Academic Programs 
      

Understanding Islam: Rumor and Reality (RS-515)
Summer 2006

This introductory course is designed to meet the growing need since 9-11 for basic information about Islam. It will cover Islamic beliefs and practices, issues faced by Muslims living in the West, the role of women in Islam, and current efforts at Muslim-Christian dialogue. The course may be of particular interest to Christian pastors, leaders and laypeople. It is co-sponsored by the National Council of Churches of Christ.

 

Meeting Day, Time and Dates: 
ONLINE: Monday, June 5 – Friday, June 23
 

Jane I. Smith
Professor of Islamic Studies and Christian-Muslim Relations

Contact Information:
phone:

email:

 


Course Syllabus
Course web site



Understanding Islam: Rumor and Reality (RS-515)

ONLINE: Monday, June 5 to Friday, June 23

Instructor: Jane I. Smith

jismith@hartsem.edu; 860-675-1046

Course Description: This introductory course is designed to meet the growing need since 9-11 for basic information about Islam. It will cover Islamic beliefs and practices, issues faced by Muslims living in the West, the role of women in Islam, and current efforts at Muslim-Christian dialogue. The course may be of particular interest to Christian pastors, leaders and laypeople. It is co-sponsored by the National Council of Churches of Christ. Each week several new topics will be introduced. Students must be prompt and timely in their on-line responses to discussion questions posed by the instructor.

Texts:

R. Marston Speight, God is One. The Way of Islam. Second Edition with Afterword and Study Guide. New York: Friendship Press, 2001.

Asma Gull Hasan, Why I am a Muslim. An American Odyssey. Harper, 2004.

Texts are available through the Hartford Seminary Bookstore (mlezak@hartsem.edu 860-509-9527). Students are advised to read the texts before the beginning of the course if possible. Additional readings will be available on-line.

Course Structure:

Week One: Essentials of Islam

Introduction (1) to the course with post from me, and (2) introduction to the participants with post from me, and invitation to introduce yourself [June 5]

Islam as Primal and Final Revelation: Post from me, with discussion questions [June 6]

Faith: Believing and Behaving. Required reading posted: “Muslim Faith and Practice,” from Jane Smith’s Islam in America, pp. 1-21. [June 7]

Is Islam a Religion of Revenge and Retaliation? Post from me, with discussion questions. [June 8]

Catch-up: answers and comments [June 9]

Week Two: Islam in America

The nature of American Islam. Required readings posted: “Islam Comes to America,” pp. 1-10; Snapshots: a cross-section of American Muslims, pp. 1-3, Post from me on “The Nature of American Islam,” with no discussion questions. However, please give a 1-page post suggesting what you liked or did not like in Asma Gull Hasan, Why I Am a Muslim. [June 12-13]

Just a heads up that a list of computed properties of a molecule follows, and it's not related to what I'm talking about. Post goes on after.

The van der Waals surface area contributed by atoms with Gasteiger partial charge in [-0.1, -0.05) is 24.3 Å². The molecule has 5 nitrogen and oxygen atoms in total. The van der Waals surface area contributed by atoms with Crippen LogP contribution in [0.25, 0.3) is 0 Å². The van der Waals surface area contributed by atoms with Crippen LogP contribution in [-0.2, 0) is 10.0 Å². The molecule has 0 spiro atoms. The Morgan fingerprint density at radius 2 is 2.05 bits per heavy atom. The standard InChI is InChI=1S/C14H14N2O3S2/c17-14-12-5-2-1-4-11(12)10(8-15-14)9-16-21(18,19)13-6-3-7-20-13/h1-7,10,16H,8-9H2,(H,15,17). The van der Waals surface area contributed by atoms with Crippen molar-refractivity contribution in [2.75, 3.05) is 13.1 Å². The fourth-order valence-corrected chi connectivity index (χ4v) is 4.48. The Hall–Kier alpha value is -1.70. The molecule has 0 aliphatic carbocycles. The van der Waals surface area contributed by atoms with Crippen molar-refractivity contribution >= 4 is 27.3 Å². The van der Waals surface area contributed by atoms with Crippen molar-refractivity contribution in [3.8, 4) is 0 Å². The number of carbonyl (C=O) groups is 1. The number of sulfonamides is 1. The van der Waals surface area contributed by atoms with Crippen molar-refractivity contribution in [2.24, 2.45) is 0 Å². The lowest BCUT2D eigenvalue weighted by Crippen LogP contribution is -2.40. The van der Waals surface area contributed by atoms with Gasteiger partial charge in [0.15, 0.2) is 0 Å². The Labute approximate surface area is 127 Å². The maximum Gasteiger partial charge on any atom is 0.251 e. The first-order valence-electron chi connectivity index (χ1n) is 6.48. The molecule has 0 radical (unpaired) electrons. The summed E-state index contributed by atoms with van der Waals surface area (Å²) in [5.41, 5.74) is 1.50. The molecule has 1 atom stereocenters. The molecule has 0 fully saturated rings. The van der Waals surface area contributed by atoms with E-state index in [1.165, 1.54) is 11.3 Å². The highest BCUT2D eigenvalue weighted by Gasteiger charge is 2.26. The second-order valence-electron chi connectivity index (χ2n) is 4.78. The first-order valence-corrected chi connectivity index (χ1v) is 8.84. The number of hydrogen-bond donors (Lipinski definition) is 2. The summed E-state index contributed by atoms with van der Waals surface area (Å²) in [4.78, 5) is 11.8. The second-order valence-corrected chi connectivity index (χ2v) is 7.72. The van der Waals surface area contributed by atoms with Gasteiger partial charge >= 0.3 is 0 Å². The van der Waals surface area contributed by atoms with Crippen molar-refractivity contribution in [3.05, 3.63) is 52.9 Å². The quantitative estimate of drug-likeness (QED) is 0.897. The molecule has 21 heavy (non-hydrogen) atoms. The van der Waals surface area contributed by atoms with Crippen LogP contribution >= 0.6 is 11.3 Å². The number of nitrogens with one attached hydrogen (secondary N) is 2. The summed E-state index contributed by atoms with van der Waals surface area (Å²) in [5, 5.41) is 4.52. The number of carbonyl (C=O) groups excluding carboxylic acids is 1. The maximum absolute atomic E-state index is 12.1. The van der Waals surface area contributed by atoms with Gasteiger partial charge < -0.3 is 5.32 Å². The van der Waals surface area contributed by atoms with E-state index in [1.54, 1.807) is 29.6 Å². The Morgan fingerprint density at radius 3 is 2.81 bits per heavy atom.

Optional: “Islam in the African American Community,” in Islam in America, pp. 76-103, posted.

Major Concerns of the Community, including Women. Required reading posted: “Setting the Scene,” from Haddad, Moore and Smith, Muslim Women in America, pp. 3-20. Post from me on “Major Concerns of the Community,” with discussion questions. [June 14-15]

Catch-up: questions, answers and comments [June 16]

Week Three: Christian-Muslim Relations

a. Past and Present Encounters. Required reading posted: “Christian-Muslim Relations,” with no discussion questions. However, please give a 1-page post

suggesting the most important things that you learned from Marston Speight, God is One. Do you think this is a good book for Christians to read when they are looking to have dialogue with Muslims? [June 19-20]

b. Muslims and Christians talking to each other. Post from me on issues such as theological pluralism, what kinds of dialogue are most successful, and whether Jews should join the conversation, with discussion questions. [June 21-22]

c. Conclusion and final catch-up: questions, answers and comments [June 23]

Requirements:

Read the two assigned texts and other materials posted for each week’s topics.
Post your responses to one or more of the questions for consideration raised by the instructor for each topic.
Read the responses of your classmates, and choose one to reply to. NOTE: If you and a classmate decide that you want to continue a more detailed conversation about any issue, please do so by personal e-mail between the two of you.
Select a topic related to any of the three main areas covered in the course that particularly interests you, and write a 10-15 page paper on that topic to be submitted on-line. Please let me know what you will be writing about BEFORE the end of the three weeks of the course. The essay will not be due until the end of August. I am interested not only in your research, but in any opinions you would like to offer about the material.

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